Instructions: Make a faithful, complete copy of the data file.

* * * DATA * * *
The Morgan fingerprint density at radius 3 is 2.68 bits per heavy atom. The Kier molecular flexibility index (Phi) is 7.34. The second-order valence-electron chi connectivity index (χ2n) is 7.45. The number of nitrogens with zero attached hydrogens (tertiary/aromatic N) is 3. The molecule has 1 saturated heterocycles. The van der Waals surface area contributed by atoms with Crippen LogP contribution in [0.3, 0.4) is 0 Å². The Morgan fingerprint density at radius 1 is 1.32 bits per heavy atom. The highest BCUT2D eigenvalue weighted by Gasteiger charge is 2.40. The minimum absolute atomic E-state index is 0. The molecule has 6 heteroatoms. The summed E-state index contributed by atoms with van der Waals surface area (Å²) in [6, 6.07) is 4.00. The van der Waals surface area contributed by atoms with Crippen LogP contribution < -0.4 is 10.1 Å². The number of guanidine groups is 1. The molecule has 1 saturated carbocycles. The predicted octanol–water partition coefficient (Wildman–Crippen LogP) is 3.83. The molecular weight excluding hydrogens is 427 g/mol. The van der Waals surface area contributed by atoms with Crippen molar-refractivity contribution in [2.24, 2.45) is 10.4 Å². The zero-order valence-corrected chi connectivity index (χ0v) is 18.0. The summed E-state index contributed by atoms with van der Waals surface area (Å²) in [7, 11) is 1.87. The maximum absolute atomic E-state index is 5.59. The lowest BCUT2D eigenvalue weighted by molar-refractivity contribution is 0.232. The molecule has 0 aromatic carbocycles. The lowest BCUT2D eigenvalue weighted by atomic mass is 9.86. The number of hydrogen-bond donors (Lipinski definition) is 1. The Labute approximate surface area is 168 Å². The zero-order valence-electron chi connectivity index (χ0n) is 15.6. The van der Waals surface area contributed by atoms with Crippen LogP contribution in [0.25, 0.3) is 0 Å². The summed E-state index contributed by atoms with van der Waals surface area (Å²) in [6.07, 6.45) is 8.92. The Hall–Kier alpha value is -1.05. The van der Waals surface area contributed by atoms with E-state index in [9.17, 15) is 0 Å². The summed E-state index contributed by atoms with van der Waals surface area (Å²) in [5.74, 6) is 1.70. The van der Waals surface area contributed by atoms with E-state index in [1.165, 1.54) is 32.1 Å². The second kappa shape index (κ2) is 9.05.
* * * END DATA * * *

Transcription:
The Morgan fingerprint density at radius 3 is 2.68 bits per heavy atom. The Kier molecular flexibility index (Phi) is 7.34. The second-order valence-electron chi connectivity index (χ2n) is 7.45. The number of nitrogens with zero attached hydrogens (tertiary/aromatic N) is 3. The molecule has 1 saturated heterocycles. The van der Waals surface area contributed by atoms with Crippen LogP contribution in [0.3, 0.4) is 0 Å². The Morgan fingerprint density at radius 1 is 1.32 bits per heavy atom. The highest BCUT2D eigenvalue weighted by Gasteiger charge is 2.40. The minimum absolute atomic E-state index is 0. The molecule has 6 heteroatoms. The summed E-state index contributed by atoms with van der Waals surface area (Å²) in [6, 6.07) is 4.00. The van der Waals surface area contributed by atoms with Crippen LogP contribution < -0.4 is 10.1 Å². The number of guanidine groups is 1. The molecule has 1 saturated carbocycles. The predicted octanol–water partition coefficient (Wildman–Crippen LogP) is 3.83. The molecular weight excluding hydrogens is 427 g/mol. The van der Waals surface area contributed by atoms with Crippen molar-refractivity contribution in [2.24, 2.45) is 10.4 Å². The zero-order valence-corrected chi connectivity index (χ0v) is 18.0. The summed E-state index contributed by atoms with van der Waals surface area (Å²) in [7, 11) is 1.87. The maximum absolute atomic E-state index is 5.59. The lowest BCUT2D eigenvalue weighted by molar-refractivity contribution is 0.232. The molecule has 0 aromatic carbocycles. The lowest BCUT2D eigenvalue weighted by atomic mass is 9.86. The number of hydrogen-bond donors (Lipinski definition) is 1. The Labute approximate surface area is 168 Å². The zero-order valence-electron chi connectivity index (χ0n) is 15.6. The van der Waals surface area contributed by atoms with Crippen LogP contribution in [0.25, 0.3) is 0 Å². The summed E-state index contributed by atoms with van der Waals surface area (Å²) in [6.07, 6.45) is 8.92. The Hall–Kier alpha value is -1.05. The van der Waals surface area contributed by atoms with E-state index in [9.17, 15) is 0 Å². The summed E-state index contributed by atoms with van der Waals surface area (Å²) in [5.74, 6) is 1.70. The van der Waals surface area contributed by atoms with E-state index in [1.165, 1.54) is 32.1 Å². The second kappa shape index (κ2) is 9.05.